This former courthouse was built between the end of the 15th century (the half-timber part on the north) and the early 16th Century (the front).
It becomes a focus for many tourists and even for locals who want bus information or other local event information.
In this old building called "dinghuis" you can now find the tourist information center. Here you can get maps of the city, a city walk or any kind of information. One side of the builing was built in the 15yh century and the other side in the 16th century. What strikes me the most about this building is that the clock only has one dial.
The Tourist Information Center is opened every weekday from 9 to 6 and saturdays from 9 to 5. In the summer it is also opened on sundays.
The name of this historic building is Het Dinghuis, which I logically worked out to mean “The Thing House” because the word Ding means thing in German.
But no, I had just run afoul of a “false friend” – the kind I always warn my students about. It turns out that in Dutch there is a verb dingen which means “to administer justice”.
Until recently, that is until 1650, this building was where the law court of Maastricht was located. Now it houses the tourist information office (second photo), which in the Netherlands is always called the VVV.
Because I had gone to the VVV in Groningen not long before, I was prepared to pay a small amount for a city map instead of getting one for free. Actually the city map of Groningen had cost € 1.95 but the one of Maastricht (third photo) only cost € 1.50. I paid this without the slightest complaint, but the lady apologized anyway, saying she could gíve me lots of free maps and booklets from Belgium and Germany, but had to charge for anything about the Netherlands.
Actually I think this is a perfectly reasonable policy. The € 1.50 is really just a token price so people will only take the things they really need.
The Dinghuis is built in 1475 and was used as a courthouse at first. The front of the building is from the 16th century. For a long time the Dinghuis was the highest building of Maastricht.
The attic was used as a prison. In the tower somebody was stationed to alarm the citizens if there was a fire in town. Once he failed, so a part of the city burned down. The clock only has one hand.
Nowadays the VVV - tourist information - is situated in the Dinghuis. The building is open for public from Monday till friday from 9am- 6pm, at saturdays from 9am - 5pm
The Dinghuis is the buidling where the VVV is located. The VVV is the tourist information. Every city has such a place, but in Maasticht it is in a beautiful building. The Dinghuis was built in 1475 and was at the time the highest building of Maastrciht. The attic was used as a prison. At the very top a man was stationed who had to alarm the citizens if there was a fire. However one time he failed to ring the bell and an area in the city burned down to the gound. He was therefor locked in the prison in the attic for three days and only got some water and dry bread.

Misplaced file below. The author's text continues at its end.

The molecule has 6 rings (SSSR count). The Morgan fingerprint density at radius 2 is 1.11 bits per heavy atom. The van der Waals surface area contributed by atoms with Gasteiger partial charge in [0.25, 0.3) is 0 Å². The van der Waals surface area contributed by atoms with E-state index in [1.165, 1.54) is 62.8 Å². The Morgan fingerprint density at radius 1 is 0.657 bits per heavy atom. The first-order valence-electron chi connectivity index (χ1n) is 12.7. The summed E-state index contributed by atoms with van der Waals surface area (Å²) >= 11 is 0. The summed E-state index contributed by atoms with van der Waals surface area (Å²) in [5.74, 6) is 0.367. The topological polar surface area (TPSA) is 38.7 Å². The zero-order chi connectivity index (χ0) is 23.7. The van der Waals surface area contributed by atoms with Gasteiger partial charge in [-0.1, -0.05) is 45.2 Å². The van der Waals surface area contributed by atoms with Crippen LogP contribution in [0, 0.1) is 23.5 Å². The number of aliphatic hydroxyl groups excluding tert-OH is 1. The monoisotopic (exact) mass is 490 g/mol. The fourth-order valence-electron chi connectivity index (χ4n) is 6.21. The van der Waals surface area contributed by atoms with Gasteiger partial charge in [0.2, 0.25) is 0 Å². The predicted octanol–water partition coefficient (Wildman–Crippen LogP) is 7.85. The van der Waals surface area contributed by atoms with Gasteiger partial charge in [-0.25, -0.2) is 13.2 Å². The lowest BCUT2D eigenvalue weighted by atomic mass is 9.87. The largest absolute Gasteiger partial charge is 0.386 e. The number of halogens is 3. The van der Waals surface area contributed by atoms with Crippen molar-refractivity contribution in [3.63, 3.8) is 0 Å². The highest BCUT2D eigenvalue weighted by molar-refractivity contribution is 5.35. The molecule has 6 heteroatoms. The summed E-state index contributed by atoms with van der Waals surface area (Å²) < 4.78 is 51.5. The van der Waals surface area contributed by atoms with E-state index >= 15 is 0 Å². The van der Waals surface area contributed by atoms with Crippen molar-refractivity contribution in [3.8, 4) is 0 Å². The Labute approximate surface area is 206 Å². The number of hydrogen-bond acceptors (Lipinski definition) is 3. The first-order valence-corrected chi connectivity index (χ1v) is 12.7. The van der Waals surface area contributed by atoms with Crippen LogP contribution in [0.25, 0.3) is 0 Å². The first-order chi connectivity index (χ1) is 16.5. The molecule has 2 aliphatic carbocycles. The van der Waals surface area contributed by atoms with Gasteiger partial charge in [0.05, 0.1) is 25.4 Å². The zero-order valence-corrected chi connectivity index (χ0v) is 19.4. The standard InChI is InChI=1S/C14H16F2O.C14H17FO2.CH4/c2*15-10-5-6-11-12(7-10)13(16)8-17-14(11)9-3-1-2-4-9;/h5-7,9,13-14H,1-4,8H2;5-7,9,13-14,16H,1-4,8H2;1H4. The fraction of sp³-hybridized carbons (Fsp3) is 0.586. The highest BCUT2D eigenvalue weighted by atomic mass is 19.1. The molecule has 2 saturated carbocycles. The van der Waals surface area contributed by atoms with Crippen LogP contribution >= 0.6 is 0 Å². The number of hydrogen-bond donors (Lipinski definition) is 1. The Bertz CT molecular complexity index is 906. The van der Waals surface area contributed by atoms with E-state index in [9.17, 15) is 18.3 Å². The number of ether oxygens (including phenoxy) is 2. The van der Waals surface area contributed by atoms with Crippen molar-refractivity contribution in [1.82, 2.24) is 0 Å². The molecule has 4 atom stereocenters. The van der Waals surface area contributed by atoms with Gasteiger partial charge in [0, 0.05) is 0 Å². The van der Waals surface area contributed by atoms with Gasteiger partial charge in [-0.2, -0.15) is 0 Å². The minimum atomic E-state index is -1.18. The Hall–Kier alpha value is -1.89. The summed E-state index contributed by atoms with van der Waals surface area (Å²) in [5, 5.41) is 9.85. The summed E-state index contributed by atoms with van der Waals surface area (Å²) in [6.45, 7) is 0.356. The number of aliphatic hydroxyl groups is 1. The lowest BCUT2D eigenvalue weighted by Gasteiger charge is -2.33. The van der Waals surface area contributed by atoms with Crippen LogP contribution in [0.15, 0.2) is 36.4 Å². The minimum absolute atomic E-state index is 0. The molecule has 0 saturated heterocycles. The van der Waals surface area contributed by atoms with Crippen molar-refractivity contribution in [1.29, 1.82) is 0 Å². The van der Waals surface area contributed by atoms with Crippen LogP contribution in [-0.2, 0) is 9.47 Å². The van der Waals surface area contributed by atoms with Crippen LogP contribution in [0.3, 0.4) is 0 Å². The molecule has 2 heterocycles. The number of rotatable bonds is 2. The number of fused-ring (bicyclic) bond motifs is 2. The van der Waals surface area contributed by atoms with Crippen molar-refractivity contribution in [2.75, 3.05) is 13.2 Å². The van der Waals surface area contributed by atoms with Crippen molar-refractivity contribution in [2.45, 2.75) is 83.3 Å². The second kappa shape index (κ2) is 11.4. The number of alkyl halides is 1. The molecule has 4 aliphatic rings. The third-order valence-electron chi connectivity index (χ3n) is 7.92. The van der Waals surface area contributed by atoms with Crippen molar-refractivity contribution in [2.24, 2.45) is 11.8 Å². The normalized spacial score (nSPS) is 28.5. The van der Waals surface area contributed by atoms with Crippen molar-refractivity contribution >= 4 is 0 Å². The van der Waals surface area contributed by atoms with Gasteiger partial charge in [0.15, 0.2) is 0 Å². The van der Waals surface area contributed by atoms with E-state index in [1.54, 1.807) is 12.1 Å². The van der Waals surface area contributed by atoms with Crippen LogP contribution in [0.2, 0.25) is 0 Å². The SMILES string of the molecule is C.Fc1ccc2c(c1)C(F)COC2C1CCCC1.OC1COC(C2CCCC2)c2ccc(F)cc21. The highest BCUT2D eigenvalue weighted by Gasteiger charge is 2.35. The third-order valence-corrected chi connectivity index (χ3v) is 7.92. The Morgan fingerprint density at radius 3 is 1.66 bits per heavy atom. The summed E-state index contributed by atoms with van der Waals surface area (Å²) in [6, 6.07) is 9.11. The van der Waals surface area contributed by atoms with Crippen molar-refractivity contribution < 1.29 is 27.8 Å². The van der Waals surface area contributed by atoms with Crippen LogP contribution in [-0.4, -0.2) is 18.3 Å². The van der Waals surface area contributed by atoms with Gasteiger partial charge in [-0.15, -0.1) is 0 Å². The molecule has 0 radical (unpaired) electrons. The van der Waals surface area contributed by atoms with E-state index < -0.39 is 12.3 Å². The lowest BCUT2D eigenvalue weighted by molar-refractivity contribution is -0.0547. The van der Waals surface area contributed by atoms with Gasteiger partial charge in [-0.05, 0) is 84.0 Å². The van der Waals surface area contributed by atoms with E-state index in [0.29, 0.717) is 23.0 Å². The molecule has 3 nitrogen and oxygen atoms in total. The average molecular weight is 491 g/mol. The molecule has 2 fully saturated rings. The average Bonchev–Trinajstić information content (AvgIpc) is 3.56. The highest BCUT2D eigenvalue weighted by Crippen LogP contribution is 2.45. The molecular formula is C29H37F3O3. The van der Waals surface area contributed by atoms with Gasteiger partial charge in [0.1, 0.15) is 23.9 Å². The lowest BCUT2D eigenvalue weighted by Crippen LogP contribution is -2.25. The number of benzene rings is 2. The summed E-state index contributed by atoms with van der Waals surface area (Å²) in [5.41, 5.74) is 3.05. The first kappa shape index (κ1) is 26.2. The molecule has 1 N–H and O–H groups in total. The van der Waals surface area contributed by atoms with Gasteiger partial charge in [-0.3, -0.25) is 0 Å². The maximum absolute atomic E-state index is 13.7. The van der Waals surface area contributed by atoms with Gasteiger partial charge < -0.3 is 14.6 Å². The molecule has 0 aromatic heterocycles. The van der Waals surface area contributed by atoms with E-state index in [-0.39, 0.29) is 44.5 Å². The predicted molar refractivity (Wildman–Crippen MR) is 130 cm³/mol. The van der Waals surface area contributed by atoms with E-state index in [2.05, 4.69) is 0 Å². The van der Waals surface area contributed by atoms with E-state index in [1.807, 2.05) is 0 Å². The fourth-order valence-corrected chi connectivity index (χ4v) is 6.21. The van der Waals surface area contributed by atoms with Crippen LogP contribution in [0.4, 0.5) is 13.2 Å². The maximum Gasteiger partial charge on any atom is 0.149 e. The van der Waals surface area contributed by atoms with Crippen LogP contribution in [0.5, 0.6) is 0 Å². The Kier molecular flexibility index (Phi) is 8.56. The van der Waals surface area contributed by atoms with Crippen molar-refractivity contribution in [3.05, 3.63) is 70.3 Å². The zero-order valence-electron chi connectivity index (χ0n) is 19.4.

The clock only has one hand.
The historical building home of the Maastricht’s tourist office was built in 1460 in a Gothic style. The name Dinghuis derived from the Dutch words “geding” (trial) and “huis” (house) - originally served as a courtroom with prison cells in the basement (where nowdays there is the tourist information office). A watchman was stationed at the top of the tower to sound the alarm in case of a fire or any other type of danger. The bell still functions nowdays.
The Dinghuis is a buiding from the 15 th. century and is called Ding (lawsuit)- huis, because it used to be a court. The attick of the building was used as the city prison. For a long time this building was the highest one in Maastricht, and in those days the town-trumpeter had his place in the tower of the building as a fire-watch. Funny detail: when Maastricht was burning - somewhere in the 18 century, the trumpeter forgot to give an alarm - maybe he was a sleep or drunk - and therefore the attick became his new location in the building. The building thus is a good example of the fact that many old Maastricht buildings served for different functions in the past. Nowadays the VVV - tourist information - is situated in the building. The dinghuis is build in Renaissance style and has a lot of fine details, note f.e. that the clock on the building has only one hand. The building is open to public from monday-friday 9 am-6pm, saterday from 9 am - 5 pm
I am so happy I stopped here early in my visit. I already had a free visitor's brochure that included an excellent map of the city and a couple of abbreviated walking tours, but at the Visitor's Center I purchased two brochures that were well worth the cost. The first was a small brochure called "Maastricht Step by Step: Sightseeing Walk Through the Old City Centre," and the second was a larger booklet entitled "Maastricht on your own: Ideas and Tips for Individual Visitors."
This building was build around 1470 and offers a beautiful stone gable and timbered side wall. It used to be the seat of the former Lord Justice. Today it is the office of the tourism information, where maps, tourist brochures and other souvenirs can be purchased as well as reservations for accommodation within Maastricht can be made.
At the top of the Dinghuis is this clock. It is very old and very beautiful too, however if you look carefully you can find a mistake. Do you know what it is?
The gothic building at the end of this busy shopping street is the Dinghuis. It was built in the 15th century and now houses the VVV, as the Dutch call the tourist information office.